Nagpur: In a bid to reduce the period poverty, which includes easy accessibility to sanitary products, menstrual hygiene, the ‘Padman’ of the city has installed sanitary pad vending machines at Nagpur Junction Railway station.
Eight sanitary napkin vending machines have been installed at Nagpur Railway station and two others at Ajni railway station. The project was a joint effort and initiative by SGR Knowledge Foundation and Lexie, the same being sponsored by the organization.
Founder of Lexie, Kshitij Jane told Nagpur Today that the sanitary napkins have been priced at Rs 5 each. “These are organic sanitary pads by Lexie, we wanted to make eco-friendly pads accessible to the general public at a general public location,” Jane said.
“Since the recent re-branding of Lexie, the aim has always been to make the eco-friendly pads much more accessible, and dispensing it via vending machine creates a long term hygiene infra and facility to access the sanitary pads at any time and at multiple locations. It is when SGR Knowledge Foundation joined hands with Lexie we were able to execute this plan together. We have identified other public places and government schools where we will be installing more machines, the identification and installation work is continuously going on as we speak,” the founder said.
Jane further added, “At Lexie, we believe that hygiene is not just a personal responsibility, but a social one too. That’s why we’re proud to announce the installation of our sanitary napkin vending machine at Nagpur railway station and Ajni Railway Station. With this initiative, we aim to make hygiene products easily accessible to commuters on the go. By promoting good hygiene practices in public spaces, we hope to create a healthier and safer environment for everyone.”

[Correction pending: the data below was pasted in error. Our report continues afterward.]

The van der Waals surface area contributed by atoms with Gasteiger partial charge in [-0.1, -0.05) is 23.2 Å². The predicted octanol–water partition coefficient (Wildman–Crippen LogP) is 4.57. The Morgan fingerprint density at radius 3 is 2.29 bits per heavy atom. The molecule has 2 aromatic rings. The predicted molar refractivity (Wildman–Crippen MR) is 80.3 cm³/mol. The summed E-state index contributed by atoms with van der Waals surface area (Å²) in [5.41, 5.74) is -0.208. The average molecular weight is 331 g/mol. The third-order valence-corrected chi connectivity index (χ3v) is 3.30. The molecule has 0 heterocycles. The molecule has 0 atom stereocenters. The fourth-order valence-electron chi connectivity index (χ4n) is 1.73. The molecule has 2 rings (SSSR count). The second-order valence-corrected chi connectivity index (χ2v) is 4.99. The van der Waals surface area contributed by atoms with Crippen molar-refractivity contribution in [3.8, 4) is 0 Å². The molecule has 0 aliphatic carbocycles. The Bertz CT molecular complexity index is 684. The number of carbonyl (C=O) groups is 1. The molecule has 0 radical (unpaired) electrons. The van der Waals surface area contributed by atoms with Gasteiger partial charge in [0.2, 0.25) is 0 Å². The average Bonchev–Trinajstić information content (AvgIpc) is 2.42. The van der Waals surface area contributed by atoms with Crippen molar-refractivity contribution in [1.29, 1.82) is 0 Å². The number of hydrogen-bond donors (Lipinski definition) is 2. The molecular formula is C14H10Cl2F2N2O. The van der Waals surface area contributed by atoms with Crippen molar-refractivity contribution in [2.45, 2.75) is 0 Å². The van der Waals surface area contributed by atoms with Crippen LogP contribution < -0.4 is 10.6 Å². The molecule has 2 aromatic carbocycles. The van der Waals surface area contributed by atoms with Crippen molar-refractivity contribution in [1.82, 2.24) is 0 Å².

Sanitary napkin vending machines are set to be installed in 29 Nagpur Municipal Corporation (NMC) schools in the city.
What is period poverty?
In simple terms, many low-income females struggle to afford menstrual products. Often the cost of the products are so high that it becomes a burden for them. Hence, seeking an easy way out, they tend to use other products such as cloth which may cause harm to their bodies.
Shockingly, one out every five girls quit school every year due to non-availability or no access to good quality period products.
Around 40 per cent of the girls skip school when they are on their periods, due to using material which has low absorbent qualities, lack of privacy in schools or other restrictions. Shockingly, 70 per cent of mothers still consider menstruation ‘dirty.’
Not just this, 63 million adolescent girls live in homes without toilet facilities and a 70 per cent increase was recorded in the incidence of reproductive tract infections owing to poor menstrual hygiene.